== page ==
After the auction in January, even the staunchest whistle podus couldn’t have helped fear if Chennai Super Kings had erred by going for Dad’s Army. In a format which appears tailor-made for youngsters, Chennai opted for experience instead of youthful exuberance. But their faith was repaid on Sunday (May 27) as Chennai cruised past Sunrisers Hyderabad by eight wickets in the final of the Indian Premier League 2018 at the Wankhede Stadium in Mumbai.
However, it was not a smooth sailing for them. They had formulated their auction strategy keeping in mind the slow tracks of the MA Chidambaram Stadium but just after one home game, they had to shift their base to Pune. Stephen Fleming, their head coach, admitted that it affected their plans and was proud of the way players adapted to it.
“I think we dealt with a lot of adversity really calmly and that comes with leadership,” Fleming said after the final. “I will admit moving from Chennai had quite an impact, given when we sat at the auction table picking a team to play in Chennai conditions. We had to scramble through the year to try and find a combination. We made more changes to the team that we usually would. We suddenly became a seaming-based side with a little bit of spin. It is quite a bit of turnaround when you place your strategy to be a slow team with good players of spin. I am really proud how we adapted to that. I am proud how different individuals stood up at key times, think we’ve talked about that through the tournament.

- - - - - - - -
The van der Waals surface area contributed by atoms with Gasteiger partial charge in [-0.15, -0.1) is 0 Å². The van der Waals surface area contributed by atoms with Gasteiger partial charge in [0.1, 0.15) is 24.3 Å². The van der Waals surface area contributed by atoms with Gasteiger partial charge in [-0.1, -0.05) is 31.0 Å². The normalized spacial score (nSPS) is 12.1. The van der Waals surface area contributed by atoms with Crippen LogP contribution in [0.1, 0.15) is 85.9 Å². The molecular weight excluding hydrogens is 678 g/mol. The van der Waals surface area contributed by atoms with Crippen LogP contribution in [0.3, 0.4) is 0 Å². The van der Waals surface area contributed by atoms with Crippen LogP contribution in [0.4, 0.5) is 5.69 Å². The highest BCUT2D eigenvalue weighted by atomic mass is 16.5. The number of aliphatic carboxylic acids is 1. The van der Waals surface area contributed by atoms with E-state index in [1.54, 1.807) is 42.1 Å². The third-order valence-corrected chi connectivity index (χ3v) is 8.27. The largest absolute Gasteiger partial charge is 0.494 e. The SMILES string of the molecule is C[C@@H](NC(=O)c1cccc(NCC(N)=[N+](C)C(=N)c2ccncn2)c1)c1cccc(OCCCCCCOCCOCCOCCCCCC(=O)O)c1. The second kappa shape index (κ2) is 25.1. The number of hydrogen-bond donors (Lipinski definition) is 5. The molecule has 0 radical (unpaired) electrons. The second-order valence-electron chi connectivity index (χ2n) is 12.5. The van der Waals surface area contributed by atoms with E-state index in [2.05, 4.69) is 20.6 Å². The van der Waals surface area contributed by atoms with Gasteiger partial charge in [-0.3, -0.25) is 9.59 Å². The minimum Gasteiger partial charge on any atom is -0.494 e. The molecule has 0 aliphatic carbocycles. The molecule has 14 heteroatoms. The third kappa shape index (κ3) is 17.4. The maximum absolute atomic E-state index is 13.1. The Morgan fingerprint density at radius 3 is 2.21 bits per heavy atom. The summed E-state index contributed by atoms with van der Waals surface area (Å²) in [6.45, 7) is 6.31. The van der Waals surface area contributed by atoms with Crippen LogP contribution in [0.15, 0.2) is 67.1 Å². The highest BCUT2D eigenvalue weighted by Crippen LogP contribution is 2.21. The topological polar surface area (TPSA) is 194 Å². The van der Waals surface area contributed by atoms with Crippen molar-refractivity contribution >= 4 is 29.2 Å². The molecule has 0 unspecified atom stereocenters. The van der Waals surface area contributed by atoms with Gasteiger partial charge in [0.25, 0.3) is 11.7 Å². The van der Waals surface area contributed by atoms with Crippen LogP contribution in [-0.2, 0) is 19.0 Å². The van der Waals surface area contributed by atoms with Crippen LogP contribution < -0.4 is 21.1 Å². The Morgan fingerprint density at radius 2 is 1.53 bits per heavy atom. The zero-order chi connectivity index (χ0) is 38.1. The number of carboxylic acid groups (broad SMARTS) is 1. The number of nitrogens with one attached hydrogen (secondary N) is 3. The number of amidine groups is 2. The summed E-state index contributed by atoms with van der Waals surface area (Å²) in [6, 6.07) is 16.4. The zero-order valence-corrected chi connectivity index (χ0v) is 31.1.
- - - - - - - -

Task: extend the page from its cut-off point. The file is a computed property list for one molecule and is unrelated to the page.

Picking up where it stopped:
“I am proud the way experienced players showed their value, not in a smart way, but in a way that’s validated our faith in them. We believed coming back into the competition, the experience was going to be a key component. There were a lot of emotions and desire in the franchise for what had happened. The best people to deal with those expectations are people who’ve dealt with them before. That was a lot of reasoning behind this team. Yeah, we got some criticism for it, but we believed that was our best way of winning.”
On D-Day, it was Shane Watson who stole the show with his unbeaten 57-ball 117, steering Chennai to their third crown. The opener had to work hard initially against a probing Bhuvneshwar Kumar. Fleming gave credit to the Hyderabad bowlers for the manner in which they started but was also full of praise for Watson, who weathered the storm before switching gears.
“Yeah, it was a good struggle, wasn’t it?” said Fleming. “The opening spell was outstanding from SRH. He (Watson) might have been none off ten balls. It was a real battle in the first four or five overs. It was a great final in that sense.